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In the wake of victory

This has not been an easy week for believers in a brighter future. As I write this week’s post, food prices in the global market are soaring toward levels that brought mass violence two years ago, driven partly by climate-driven crop failures and partly by the conversion of a noticeable fraction of food crops into fuel ethanol and biodiesel; the price of oil is bumping around somewhere skywards of $86 a barrel, or right around two and a half times the level arch-cornucopian Daniel Yergin insisted not that long ago would be oil’s long-term price; the latest round of climate talks at Cancún are lurching toward yet another abject failure; and bond markets worldwide are being roiled by panic selling as the EU’s Irish bailout has failed to reassure anybody, investors in US state and local bonds realize that debts that can’t be paid back won’t be paid back, and even the riskier end of commercial paper is beginning to look decidedly chancy.

With all this bad news rattling away like old-fashioned musketry, it can be hard to look beyond the headlines and grasp the broader picture, but that’s something well worth doing just now, especially for those of us who have put in some years in the peak oil scene or, for that matter, any of the other movements that have had the unwelcome job of pointing out that infinite growth on a finite planet is a daydream for fools. What the broader picture shows, when all the short-term vagaries, the rhetoric and the yelling are all stripped away, is something as simple as it is stunning: we were right all along, and the rest of the world is slowly, with maximum reluctance, being forced to grapple with that fact.

We’ve come a very long way since the peak oil movement began to take shape just over a decade ago. In those days, those of us who were concerned with petroleum depletion were basically a handful of heretics howling in the wilderness, at a time when serious books on energy by major academic presses routinely missed the obvious fact that fossil fuels would run short long before they ran out. The suggestion that oil production might be limited by geological factors was dismissed derisively by people straight across the political spectrum; if the price of oil ever actually rose above the rock-bottom levels it then occupied, the conventional wisdom went, the law of supply and demand would infallibly bring new production online and force the price back down.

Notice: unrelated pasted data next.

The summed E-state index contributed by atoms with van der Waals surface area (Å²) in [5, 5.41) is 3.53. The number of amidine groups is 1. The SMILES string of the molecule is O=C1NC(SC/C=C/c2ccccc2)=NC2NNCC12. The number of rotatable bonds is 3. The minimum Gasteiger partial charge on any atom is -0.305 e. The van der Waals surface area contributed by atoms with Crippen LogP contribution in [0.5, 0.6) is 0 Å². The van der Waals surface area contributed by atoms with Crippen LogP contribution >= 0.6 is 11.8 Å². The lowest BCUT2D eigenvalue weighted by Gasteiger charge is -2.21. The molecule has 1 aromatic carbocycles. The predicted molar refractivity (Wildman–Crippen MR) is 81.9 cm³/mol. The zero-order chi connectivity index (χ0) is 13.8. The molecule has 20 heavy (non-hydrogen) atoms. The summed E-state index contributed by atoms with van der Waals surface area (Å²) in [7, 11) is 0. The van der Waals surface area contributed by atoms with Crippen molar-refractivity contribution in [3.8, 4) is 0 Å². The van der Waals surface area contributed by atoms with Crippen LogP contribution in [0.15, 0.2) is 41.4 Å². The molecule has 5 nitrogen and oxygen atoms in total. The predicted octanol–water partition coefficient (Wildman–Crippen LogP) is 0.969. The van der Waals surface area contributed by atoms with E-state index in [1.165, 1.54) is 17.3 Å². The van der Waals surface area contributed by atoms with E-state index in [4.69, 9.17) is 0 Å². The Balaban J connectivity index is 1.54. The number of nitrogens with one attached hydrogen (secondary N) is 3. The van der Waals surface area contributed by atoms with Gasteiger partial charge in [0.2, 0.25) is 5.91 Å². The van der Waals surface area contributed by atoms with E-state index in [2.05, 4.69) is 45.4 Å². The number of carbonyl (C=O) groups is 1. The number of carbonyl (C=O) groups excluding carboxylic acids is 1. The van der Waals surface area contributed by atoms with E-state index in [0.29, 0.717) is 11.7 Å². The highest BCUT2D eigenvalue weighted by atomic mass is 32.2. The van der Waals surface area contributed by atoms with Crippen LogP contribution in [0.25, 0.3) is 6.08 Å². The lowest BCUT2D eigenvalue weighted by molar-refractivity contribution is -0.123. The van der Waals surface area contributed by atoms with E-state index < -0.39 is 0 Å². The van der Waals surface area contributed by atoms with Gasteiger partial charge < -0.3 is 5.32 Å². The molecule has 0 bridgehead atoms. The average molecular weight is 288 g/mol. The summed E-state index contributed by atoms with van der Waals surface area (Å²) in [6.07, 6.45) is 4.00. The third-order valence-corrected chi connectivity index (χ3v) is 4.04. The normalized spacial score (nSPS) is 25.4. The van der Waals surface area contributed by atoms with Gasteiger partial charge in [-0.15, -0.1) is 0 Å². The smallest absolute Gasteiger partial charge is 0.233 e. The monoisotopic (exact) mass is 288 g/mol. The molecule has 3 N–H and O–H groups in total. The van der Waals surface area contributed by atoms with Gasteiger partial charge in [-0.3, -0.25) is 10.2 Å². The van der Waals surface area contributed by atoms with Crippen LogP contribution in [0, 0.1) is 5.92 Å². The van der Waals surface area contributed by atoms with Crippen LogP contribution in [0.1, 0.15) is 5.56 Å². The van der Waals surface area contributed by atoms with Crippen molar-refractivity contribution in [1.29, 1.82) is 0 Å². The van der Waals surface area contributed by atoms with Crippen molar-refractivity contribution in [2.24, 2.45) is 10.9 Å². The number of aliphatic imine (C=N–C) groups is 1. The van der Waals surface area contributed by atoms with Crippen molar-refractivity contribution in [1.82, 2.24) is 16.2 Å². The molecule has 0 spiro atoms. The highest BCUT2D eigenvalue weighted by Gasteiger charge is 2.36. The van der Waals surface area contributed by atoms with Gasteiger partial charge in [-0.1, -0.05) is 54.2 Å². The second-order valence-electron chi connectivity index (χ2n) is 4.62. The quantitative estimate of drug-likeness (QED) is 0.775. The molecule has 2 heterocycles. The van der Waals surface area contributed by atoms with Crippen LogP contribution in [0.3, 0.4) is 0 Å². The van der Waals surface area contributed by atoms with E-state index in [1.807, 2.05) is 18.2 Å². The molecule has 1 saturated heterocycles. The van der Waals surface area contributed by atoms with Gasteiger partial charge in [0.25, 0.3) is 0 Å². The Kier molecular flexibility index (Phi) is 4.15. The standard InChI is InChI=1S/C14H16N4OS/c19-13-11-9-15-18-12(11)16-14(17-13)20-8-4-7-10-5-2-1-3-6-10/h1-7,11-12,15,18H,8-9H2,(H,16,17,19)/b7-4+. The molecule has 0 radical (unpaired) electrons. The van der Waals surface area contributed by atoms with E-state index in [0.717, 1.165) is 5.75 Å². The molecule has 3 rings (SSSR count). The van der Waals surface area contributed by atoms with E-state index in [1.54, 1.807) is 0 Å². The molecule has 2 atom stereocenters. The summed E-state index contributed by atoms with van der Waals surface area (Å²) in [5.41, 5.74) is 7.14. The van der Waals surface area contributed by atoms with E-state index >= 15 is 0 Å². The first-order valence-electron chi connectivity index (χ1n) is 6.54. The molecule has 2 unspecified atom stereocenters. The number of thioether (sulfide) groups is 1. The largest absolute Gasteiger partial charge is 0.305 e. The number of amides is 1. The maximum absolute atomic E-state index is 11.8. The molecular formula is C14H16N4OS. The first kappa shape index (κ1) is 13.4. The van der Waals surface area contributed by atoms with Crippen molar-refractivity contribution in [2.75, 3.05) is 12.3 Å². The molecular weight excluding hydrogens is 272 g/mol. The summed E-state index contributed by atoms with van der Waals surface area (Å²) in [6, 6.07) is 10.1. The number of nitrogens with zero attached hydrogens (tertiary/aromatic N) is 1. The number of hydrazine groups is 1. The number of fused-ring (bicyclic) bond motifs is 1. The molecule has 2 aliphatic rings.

Then, of course, the price of oil began to go up, and production didn’t respond. All the considerable resources of political and financial rhetoric have been worked overtime to gloss over that extremely awkward fact, but the fact remains: petroleum prices are now at levels that were unthinkably high only a few years ago, the bountiful new production the conventional wisdom foresaw has not happened, and dozens of alternative resources that would supposedly be viable once oil cost $30 a barrel, or $50, or $80 are still nowhere in sight. Last week the IEA, the international organization that tracks energy supplies and predicts their future trajectory, quietly admitted that conventional petroleum production had peaked in 2006, and ratcheted down their projections of future energy supplies yet again.

The mainstream media responded as usual with a flurry of pieces insisting, essentially, that we do too have plenty of fuel, nyah nyah nyah! I’m not sure if anyone was fooled, though. There’s a famous quote of Gandhi’s: “First they ignore you, then they laugh at you, then they fight you, then you win.” We’re well past the stage of being ignored, and the few voices still laughing at peak oil are sounding very hollow and forced these days; the fighting is still going on, but that last stage is starting to look more and more like a near term probability.

All this raises an interesting conundrum for the peak oil movement. Of the risks run by any movement that seeks to upend the status quo, the most commonly underestimated are the dangers of success. Plenty of movements that have triumphed over every adversity have faltered or even imploded when adversity gave way to achievement. There are plenty of ways that this can happen, but I suspect the one most likely to beset the peak oil movement will arrive when the movers and shakers of the world’s industrial nations turn to the more respectable members of the movement and say, “Okay, you’ve made your point. So what do we do about it?”

I suspect that this challenge has been on the minds of a number of people in the peak oil scene of late. Several peak oil-related organizations and websites are pretty clearly shifting their focus from arguing for the reality and imminence of peak oil—the necessary focus of the last decade—to advocating and lobbying for some set of responses to the end of the age of cheap energy. A number of other people in the peak oil scene, most of them less organizationally connected, have reacted against this trend in one way or another. Which side is right? Both of them, of course.